Public health in India : an overview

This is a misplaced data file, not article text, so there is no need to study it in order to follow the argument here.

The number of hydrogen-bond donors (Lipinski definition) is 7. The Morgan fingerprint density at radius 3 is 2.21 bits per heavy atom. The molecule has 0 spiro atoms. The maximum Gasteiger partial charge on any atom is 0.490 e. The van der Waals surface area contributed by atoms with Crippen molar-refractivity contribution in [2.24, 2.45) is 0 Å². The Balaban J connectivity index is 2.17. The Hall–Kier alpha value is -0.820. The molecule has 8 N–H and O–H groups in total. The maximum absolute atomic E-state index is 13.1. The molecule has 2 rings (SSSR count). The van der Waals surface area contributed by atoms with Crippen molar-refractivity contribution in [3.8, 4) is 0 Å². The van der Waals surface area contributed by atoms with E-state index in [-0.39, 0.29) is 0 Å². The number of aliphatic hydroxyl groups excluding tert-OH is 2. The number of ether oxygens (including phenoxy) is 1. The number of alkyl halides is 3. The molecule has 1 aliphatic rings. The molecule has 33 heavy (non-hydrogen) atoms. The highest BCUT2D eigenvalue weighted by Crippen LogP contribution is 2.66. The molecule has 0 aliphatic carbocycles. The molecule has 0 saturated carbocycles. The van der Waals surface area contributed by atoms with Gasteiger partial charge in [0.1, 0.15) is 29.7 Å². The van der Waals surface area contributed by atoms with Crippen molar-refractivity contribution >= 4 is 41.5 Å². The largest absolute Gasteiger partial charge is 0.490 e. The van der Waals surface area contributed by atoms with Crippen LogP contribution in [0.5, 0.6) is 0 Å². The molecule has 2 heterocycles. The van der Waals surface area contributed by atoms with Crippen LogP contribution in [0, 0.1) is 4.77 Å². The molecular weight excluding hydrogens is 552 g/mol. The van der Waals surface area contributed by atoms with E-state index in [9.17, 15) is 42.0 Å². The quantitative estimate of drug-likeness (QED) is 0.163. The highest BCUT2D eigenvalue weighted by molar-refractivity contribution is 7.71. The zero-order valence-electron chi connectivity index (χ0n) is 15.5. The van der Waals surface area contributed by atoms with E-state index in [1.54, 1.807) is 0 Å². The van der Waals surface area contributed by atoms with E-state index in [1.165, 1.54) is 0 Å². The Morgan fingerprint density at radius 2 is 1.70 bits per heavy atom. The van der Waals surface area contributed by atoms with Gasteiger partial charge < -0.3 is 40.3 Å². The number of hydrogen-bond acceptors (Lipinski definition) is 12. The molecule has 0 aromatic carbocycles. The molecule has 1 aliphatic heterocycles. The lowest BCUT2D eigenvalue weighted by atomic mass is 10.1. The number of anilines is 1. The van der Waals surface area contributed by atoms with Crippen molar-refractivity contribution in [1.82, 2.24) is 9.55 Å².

Public health services, which reduce a population's exposure to disease through such measures as sanitation and vector control, are an essential part of a country's development infrastructure. In the industrial world and East Asia, systematic public health efforts raised labor productivity and life expectancies well before modern curative technologies became widely available, and helped set the stage for rapid economic growth and poverty reduction. The enormous business and other costs of the breakdown of these services are illustrated by the current global epidemic of avian flu, emanating from poor poultry-keeping practices in a few Chinese villages. For various reasons, mostly of political economy, public funds for health services in India have been focused largely on medical services, and public health services have been neglected. This is reflected in a virtual absence of modern public health regulations and of systematic planning and delivery of public health services. Various organizational issues also militate against the rational deployment of personnel and funds for disease control. There is strong capacity for dealing with outbreaks when they occur, but not to prevent them from occurring. Impressive capacity also exists for conducting intensive campaigns, but not for sustaining these gains on a continuing basis after the campaign. This is illustrated by the near eradication of malaria through highly organized efforts in the 1950s, and its resurgence when attention shifted to other priorities such as family planning. This paper reviews the fundamental obstacles to effective disease control in India and indicates new policy thrusts that can help overcome these obstacles.
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